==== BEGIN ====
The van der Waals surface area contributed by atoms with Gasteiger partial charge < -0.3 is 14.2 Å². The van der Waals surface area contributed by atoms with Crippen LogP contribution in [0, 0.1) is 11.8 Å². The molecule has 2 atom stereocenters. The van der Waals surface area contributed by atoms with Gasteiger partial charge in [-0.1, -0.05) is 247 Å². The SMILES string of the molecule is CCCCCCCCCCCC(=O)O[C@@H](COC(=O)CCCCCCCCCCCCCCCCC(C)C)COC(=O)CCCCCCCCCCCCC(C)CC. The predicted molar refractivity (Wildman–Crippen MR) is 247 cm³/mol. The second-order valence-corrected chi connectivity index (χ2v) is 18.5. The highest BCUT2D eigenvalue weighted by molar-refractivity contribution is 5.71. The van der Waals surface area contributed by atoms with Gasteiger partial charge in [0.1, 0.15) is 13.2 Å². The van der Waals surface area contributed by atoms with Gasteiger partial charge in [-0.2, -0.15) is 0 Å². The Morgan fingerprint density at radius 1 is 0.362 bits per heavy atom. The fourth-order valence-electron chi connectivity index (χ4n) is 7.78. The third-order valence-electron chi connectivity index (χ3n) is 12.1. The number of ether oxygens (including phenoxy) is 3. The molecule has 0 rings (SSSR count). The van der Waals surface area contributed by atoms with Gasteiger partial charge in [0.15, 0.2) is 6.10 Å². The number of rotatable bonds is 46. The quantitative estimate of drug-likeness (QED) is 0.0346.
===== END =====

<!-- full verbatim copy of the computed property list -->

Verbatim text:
The van der Waals surface area contributed by atoms with Gasteiger partial charge < -0.3 is 14.2 Å². The van der Waals surface area contributed by atoms with Crippen LogP contribution in [0, 0.1) is 11.8 Å². The molecule has 2 atom stereocenters. The van der Waals surface area contributed by atoms with Gasteiger partial charge in [-0.1, -0.05) is 247 Å². The SMILES string of the molecule is CCCCCCCCCCCC(=O)O[C@@H](COC(=O)CCCCCCCCCCCCCCCCC(C)C)COC(=O)CCCCCCCCCCCCC(C)CC. The predicted molar refractivity (Wildman–Crippen MR) is 247 cm³/mol. The second-order valence-corrected chi connectivity index (χ2v) is 18.5. The highest BCUT2D eigenvalue weighted by molar-refractivity contribution is 5.71. The van der Waals surface area contributed by atoms with Gasteiger partial charge in [0.1, 0.15) is 13.2 Å². The van der Waals surface area contributed by atoms with Gasteiger partial charge in [-0.2, -0.15) is 0 Å². The Morgan fingerprint density at radius 1 is 0.362 bits per heavy atom. The fourth-order valence-electron chi connectivity index (χ4n) is 7.78. The third-order valence-electron chi connectivity index (χ3n) is 12.1. The number of ether oxygens (including phenoxy) is 3. The molecule has 0 rings (SSSR count). The van der Waals surface area contributed by atoms with Gasteiger partial charge in [0.15, 0.2) is 6.10 Å². The number of rotatable bonds is 46. The quantitative estimate of drug-likeness (QED) is 0.0346.